The first dog in my life came to my family as the proclaimed ugliest puppy in the litter. I'd heard no one wanted her. Here's a picture of me at about 5 years of age with the supposedly "ugly" puppy. She was the smartest dog I've ever known and lived to the ripe old age of seventeen. I was an only child until I was almost 7 and Buffy was almost more like a sibling than a pet--a small, furry sibling. I would swear even today that she communicated better than a lot of humans I've known. When we traveled back to Florida from California by car the summer after we brought her into the family, my dad would point out interesting things for me to see along the way. I'd pop up from the back seat where I lounged on a pillow, take a look, and recline again, or should I say TRY to recline again. The dog threw herself over the pillow every time I looked out the window and wouldn't give up the pillow without a fight. It was a long trip.
As the person nominally in charge of my household for the past couple of decades, I've made sure we've adopted several animals over the years--including a dwarf hamster my son named Thor the Assassin. I was told it was a chinchilla. Much to my embarrassment, I believed him only finding out Thor's hamster status after his death when my son owned up to the joke.
Right now, there are three rescue cats, one disabled, in the house. If you're thinking of getting a pet, check into local rescues and animal shelters. And don't be afraid to take a good look at the disabled pets. Betty, our disabled cat who has a condition called cerebellar hypoplasia, has proven to be an inspiration to our family as well as thousands of others through the book I wrote about her, "Betty Tales: The True Story of a Brave Bobblehead Cat." She's a funny, feisty, fierce cat with more determination that I would have ever thought possible from a little thing not much bigger than a loaf of bread.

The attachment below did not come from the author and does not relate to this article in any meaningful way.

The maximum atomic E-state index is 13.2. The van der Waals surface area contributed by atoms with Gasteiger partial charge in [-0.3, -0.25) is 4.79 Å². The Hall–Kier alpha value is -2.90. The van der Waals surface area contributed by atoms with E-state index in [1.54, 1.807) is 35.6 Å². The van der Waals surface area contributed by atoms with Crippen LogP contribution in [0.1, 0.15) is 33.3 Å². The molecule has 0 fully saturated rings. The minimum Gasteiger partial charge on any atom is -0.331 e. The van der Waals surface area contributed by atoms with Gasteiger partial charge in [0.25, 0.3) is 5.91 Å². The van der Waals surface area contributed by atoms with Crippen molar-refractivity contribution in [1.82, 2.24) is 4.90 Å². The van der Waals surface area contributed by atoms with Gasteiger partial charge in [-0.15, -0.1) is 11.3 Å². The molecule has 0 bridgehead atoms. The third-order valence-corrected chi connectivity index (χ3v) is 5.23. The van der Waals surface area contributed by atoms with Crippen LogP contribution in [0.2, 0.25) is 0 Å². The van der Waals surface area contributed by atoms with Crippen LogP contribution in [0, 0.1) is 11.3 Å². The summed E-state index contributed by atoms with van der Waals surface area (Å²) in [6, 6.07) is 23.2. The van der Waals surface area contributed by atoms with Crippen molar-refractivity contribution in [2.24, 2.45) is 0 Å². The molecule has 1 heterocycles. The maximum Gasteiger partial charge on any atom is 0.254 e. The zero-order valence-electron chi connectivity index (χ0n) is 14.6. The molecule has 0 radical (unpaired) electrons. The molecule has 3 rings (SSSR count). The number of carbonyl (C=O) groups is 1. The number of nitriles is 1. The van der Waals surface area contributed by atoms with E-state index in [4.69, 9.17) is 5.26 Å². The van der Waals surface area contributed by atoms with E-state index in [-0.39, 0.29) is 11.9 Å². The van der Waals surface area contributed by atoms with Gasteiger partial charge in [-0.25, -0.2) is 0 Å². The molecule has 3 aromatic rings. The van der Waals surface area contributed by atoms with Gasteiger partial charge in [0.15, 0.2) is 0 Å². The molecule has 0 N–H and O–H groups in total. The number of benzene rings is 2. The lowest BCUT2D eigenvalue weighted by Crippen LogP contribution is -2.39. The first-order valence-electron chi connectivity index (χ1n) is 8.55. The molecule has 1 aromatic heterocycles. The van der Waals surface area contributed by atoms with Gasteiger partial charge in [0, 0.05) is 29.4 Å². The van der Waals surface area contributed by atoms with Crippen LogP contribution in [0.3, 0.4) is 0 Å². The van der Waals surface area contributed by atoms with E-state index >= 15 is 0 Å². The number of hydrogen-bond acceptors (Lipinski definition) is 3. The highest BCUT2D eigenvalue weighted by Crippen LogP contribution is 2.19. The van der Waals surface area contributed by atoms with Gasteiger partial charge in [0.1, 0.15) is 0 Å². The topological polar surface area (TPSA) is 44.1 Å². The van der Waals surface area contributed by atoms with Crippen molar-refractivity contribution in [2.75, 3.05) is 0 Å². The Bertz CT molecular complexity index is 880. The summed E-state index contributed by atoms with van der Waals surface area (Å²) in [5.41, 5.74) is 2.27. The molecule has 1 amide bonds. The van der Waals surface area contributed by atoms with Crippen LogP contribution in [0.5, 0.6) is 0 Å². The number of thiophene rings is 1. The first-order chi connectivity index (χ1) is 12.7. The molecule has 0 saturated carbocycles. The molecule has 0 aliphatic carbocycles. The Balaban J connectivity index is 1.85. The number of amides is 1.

So I supposed you'd like to read about that dream...
I found myself at a pet adoption event. One of those where local rescues bring loads of animals to a local pet store and hope that some of them find homes. In my dream, I saw an adorable tan short-haired chihuahua named Peanut. I decided that little male chihuahua was meant to become part of my family. I ran all over the store and made hundreds of calls until I got the manager of the rescue. She told me that Peanut wouldn't be ready to be adopted for another couple of months, but they had a female dog, about 35 pounds, who could go home with me today. I wailed, "But I want Peanut. I want to take him home and name him 'Macadamia'."
Don't ask me. I don't know. Dreams are weird.
(c) 2014 Ruth Hartman Berge